For those who live in Maine or have been here through at least one winter, it is clear that residents of this state have a particular attitude toward snow. This attitude doesn’t account for whether we like it or not. Instead, Mainers often show an invincibility complex toward the harsh weather. Since winters up here are often as hazardous as they are long, a certain numbness settles in beyond cold faces and hands. Sub-zero temperatures are normal. Wind-chill is the worst, but expected. But these conditions demand serious attention, no matter how accustomed some of us are.
The Bangor region has faced what feels like non-stop snow since February started. The blizzard conditions starting Feb. 12 and extending into the evening of Feb. 13 come after several smaller snowstorms from the week before. Other states facing similar snow have largely shut down to wait out the bad weather. In Maine, these conditions are nothing unusual.
Though plowing services on and off campus are usually prompt, it is still best to limit travel as much as possible during these conditions. Many drivers on campus may not have experience driving on snowy or icy roads. The dangers of black ice are obvious, but slush and fresh snow on roads can pose as much of a threat without the proper mentality.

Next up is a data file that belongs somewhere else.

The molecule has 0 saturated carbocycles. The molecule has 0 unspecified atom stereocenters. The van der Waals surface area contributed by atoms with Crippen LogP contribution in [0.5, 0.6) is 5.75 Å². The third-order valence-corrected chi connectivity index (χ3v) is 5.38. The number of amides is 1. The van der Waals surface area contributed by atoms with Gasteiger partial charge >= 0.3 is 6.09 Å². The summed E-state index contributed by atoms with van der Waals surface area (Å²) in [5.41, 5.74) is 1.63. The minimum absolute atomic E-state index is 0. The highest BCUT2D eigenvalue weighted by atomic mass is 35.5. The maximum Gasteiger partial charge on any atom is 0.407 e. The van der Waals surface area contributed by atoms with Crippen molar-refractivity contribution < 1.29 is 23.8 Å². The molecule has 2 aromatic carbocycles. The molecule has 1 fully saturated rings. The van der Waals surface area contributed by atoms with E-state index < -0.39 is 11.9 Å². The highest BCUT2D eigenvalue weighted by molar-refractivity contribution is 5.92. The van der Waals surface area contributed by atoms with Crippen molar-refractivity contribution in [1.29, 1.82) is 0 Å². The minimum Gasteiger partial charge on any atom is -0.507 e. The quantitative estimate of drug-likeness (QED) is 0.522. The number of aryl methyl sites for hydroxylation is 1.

Not every car slipping through campus will be necessarily equipped for Maine roads, either. We have a significant out-of-state student population which may not have snow tires on their vehicles. UMaine also has plenty of commuters with longer travel times than someone who may live five minutes from campus. Even with proper snow tires and four-wheel drive, accidents can still happen. The UMaine community has already seen too many students pass away from fatal crashes. Trying to carry on through the treacherous weather is not worth the potential consequences.
Driving is not the only risk that comes with snowstorms. Though not as common as car accidents, the risk of hypothermia is very real with the winds and low temperatures we face. Schools in other states sometimes refuse to send their children outside during cold recesses. Meanwhile, Maine children are often sent outside with their hats, mittens, snow pants, scarves and everything else piled on. This isn’t detrimental in most cases but a good example of how we largely view winter as something to deal with head-on, rather than something that sometimes requires a standoff of staying inside and waiting it out.
The mentality of roughing through every snowstorm needs to come down a few notches. Proper preparation is a wonderful thing, until it makes you think that snowy conditions aren’t a big deal. Life cannot indefinitely stop when a storm hits — we are living in Maine, after all. But be ready to deal with some potentially dangerous conditions. If your vehicle starts to slide, do not fight it. This almost always makes the situation worse. Don’t use your brakes and don’t overcompensate with the wheel. Stay inside and understand that weather is always going to be out of our hands, no matter how much we wish we could control it.